Technical Paper

Use of Alcohol-in-Diesel Fuel Emulsions and Solutions in a Medium-Speed Diesel Engine

The use of alcohol as a supplemental fuel for a medium-speed diesel engine was investigated using a two-cylinder, two-stroke test engine. Both stabilized and unstabilized emulsions of methanol-in-diesel fuel and ethanol-in-diesel fuel were tested. Also, anhydrous ethanol/diesel fuel solutions were evaluated. Maximum alcohol content of the emulsions and solutions was limited by engine knocking due to a reduction in fuel cetane number. Engine power and thermal efficiency were slightly below baseline diesel fuel levels in the high and mid-speed ranges, but were somewhat improved at low speeds during tests of the unstabilized emulsions and the ethanol solutions. However, thermal efficiency of the stabilized emulsions fell below baseline levels at virtually all conditions.
Technical Paper

Updating China Heavy-Duty On-Road Diesel Emission Regulations

With the rapid expansion of the automotive market in China, air quality in the major cities has become a severe concern. Great efforts have been made in introducing new emission regulations; however, fuel and lubricant qualities, emissions aftertreatment system durability and in-use compliance to the emissions regulations still require significant improvement. China follows the European Union (EU) emission regulations in general, but different levels of standards exist. This paper gives a comprehensive overview of the current and near-future heavy-duty diesel emission regulations, as well as fuel and lubricant specifications.
Technical Paper

Unrestrained, Front Seat, Child Surrogate Trajectories Produced by Hard Braking

This paper describes a study to determine the influence of preimpact vehicle braking on the positions and postures of unrestrained, children in the front seat at the time of collision. Anesthetized baboons were used as child surrogates. The unrestrained animals were placed in various initial sitting, kneeling, and standing positions typically assumed by children while traveling in automobiles. Tests were conducted with various front seat positions and seat covering materials. Measurements were made of pertinent vehicle dynamics and surrogate kinematics during the hard braking event. For each initial condition evaluated, a photosequence is given showing typical positions and postures of the surrogate during the braking event.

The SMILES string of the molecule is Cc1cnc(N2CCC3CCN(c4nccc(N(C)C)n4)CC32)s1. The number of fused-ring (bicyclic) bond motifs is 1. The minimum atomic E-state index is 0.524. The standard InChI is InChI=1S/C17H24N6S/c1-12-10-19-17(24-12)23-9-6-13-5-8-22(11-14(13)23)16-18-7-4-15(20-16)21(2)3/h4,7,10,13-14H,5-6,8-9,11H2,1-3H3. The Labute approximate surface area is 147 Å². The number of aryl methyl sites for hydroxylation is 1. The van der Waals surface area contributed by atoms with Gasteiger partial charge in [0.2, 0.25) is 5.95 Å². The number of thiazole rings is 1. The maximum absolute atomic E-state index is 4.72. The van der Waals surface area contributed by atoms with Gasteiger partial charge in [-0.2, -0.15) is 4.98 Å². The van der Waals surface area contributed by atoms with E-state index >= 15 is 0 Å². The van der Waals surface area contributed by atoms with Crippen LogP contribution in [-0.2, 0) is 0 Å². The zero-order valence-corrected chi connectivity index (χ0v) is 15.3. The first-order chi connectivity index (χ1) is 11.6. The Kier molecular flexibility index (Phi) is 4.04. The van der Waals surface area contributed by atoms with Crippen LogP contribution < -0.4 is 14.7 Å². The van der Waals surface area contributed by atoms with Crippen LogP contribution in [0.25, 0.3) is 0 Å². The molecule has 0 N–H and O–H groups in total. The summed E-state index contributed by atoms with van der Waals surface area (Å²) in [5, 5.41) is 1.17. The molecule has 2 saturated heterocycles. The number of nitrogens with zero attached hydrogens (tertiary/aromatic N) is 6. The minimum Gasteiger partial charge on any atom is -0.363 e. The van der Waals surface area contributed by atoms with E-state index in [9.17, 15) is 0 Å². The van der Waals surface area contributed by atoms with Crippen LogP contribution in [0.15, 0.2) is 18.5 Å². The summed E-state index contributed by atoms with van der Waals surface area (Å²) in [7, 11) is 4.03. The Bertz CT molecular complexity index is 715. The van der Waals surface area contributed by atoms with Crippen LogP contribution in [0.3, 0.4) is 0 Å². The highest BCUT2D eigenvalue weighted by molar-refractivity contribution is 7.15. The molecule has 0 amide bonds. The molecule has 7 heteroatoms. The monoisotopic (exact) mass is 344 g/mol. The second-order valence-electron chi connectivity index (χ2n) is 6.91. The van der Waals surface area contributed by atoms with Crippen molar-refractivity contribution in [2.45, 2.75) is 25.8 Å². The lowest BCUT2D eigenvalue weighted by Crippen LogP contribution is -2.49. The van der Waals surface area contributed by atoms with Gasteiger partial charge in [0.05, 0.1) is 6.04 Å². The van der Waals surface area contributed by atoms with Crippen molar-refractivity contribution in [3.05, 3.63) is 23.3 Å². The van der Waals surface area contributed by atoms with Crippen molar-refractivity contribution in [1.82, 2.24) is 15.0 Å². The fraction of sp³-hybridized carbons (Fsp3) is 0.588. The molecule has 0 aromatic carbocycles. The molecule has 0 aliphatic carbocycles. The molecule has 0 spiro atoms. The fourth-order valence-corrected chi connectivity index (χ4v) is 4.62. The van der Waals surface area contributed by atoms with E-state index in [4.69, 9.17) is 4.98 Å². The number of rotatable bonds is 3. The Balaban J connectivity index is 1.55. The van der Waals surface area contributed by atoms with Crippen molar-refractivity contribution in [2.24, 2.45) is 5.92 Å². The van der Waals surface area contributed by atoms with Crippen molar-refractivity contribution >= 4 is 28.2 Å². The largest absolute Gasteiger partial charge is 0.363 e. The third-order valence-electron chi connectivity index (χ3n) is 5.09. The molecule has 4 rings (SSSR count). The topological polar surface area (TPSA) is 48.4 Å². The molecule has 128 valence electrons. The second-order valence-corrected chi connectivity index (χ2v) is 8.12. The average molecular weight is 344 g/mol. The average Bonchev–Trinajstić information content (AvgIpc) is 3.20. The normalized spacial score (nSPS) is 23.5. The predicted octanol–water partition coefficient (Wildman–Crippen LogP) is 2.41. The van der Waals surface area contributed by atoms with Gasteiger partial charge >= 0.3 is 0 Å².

Technical Paper

Unregulated Exhaust Emissions from Alternate Diesel Combustion Modes

Regulated and unregulated exhaust emissions (individual hydrocarbons, aldehydes and ketones, polynuclear aromatic hydrocarbons (PAH), and nitro-polynuclear aromatic hydrocarbons (NPAH)) were characterized for the following alternate diesel combustion modes: premixed charge compression ignition (PCCI), and low-temperature combustion (LTC). PCCI and LTC were studied on a PSA light-duty high-speed diesel engine. Engine-out emissions of carbonyl compounds were significantly increased for all LTC modes and for PCCI-Lean conditions as compared to diesel operation; however, PCCI-Rich produced much lower carbonyl emissions than diesel operations. For PAH compounds, emissions were found to be substantially increased over baseline diesel operation for LTC-Lean, LTC-Rich, and PCCI-Lean conditions. PCCI-Rich operation, however, gave PAH emission rates comparable to baseline diesel operation.
Journal Article

Understanding the Octane Appetite of Modern Vehicles